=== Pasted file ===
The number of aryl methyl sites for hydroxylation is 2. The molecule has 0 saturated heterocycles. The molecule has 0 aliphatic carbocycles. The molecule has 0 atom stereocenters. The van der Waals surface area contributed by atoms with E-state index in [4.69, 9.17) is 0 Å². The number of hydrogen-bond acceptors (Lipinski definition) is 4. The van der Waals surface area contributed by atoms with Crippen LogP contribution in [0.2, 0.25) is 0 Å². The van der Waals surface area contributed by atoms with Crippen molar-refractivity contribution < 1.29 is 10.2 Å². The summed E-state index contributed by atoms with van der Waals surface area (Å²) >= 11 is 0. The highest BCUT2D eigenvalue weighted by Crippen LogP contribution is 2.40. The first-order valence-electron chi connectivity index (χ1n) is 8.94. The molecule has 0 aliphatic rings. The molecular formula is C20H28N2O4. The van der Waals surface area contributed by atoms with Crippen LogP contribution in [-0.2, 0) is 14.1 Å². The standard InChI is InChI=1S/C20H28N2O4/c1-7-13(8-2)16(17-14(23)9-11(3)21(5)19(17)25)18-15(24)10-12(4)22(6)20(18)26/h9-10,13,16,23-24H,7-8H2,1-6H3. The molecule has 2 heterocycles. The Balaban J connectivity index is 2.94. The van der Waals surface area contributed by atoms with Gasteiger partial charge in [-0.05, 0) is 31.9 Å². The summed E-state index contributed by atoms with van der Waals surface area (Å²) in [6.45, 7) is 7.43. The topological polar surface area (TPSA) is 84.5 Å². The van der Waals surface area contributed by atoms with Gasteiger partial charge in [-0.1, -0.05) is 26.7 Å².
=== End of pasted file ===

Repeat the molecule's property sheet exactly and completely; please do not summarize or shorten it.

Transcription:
The number of aryl methyl sites for hydroxylation is 2. The molecule has 0 saturated heterocycles. The molecule has 0 aliphatic carbocycles. The molecule has 0 atom stereocenters. The van der Waals surface area contributed by atoms with E-state index in [4.69, 9.17) is 0 Å². The number of hydrogen-bond acceptors (Lipinski definition) is 4. The van der Waals surface area contributed by atoms with Crippen LogP contribution in [0.2, 0.25) is 0 Å². The van der Waals surface area contributed by atoms with Crippen molar-refractivity contribution < 1.29 is 10.2 Å². The summed E-state index contributed by atoms with van der Waals surface area (Å²) >= 11 is 0. The highest BCUT2D eigenvalue weighted by Crippen LogP contribution is 2.40. The first-order valence-electron chi connectivity index (χ1n) is 8.94. The molecule has 0 aliphatic rings. The molecular formula is C20H28N2O4. The van der Waals surface area contributed by atoms with Crippen LogP contribution in [-0.2, 0) is 14.1 Å². The standard InChI is InChI=1S/C20H28N2O4/c1-7-13(8-2)16(17-14(23)9-11(3)21(5)19(17)25)18-15(24)10-12(4)22(6)20(18)26/h9-10,13,16,23-24H,7-8H2,1-6H3. The molecule has 2 heterocycles. The Balaban J connectivity index is 2.94. The van der Waals surface area contributed by atoms with Gasteiger partial charge in [-0.05, 0) is 31.9 Å². The summed E-state index contributed by atoms with van der Waals surface area (Å²) in [6.45, 7) is 7.43. The topological polar surface area (TPSA) is 84.5 Å². The van der Waals surface area contributed by atoms with Gasteiger partial charge in [-0.1, -0.05) is 26.7 Å².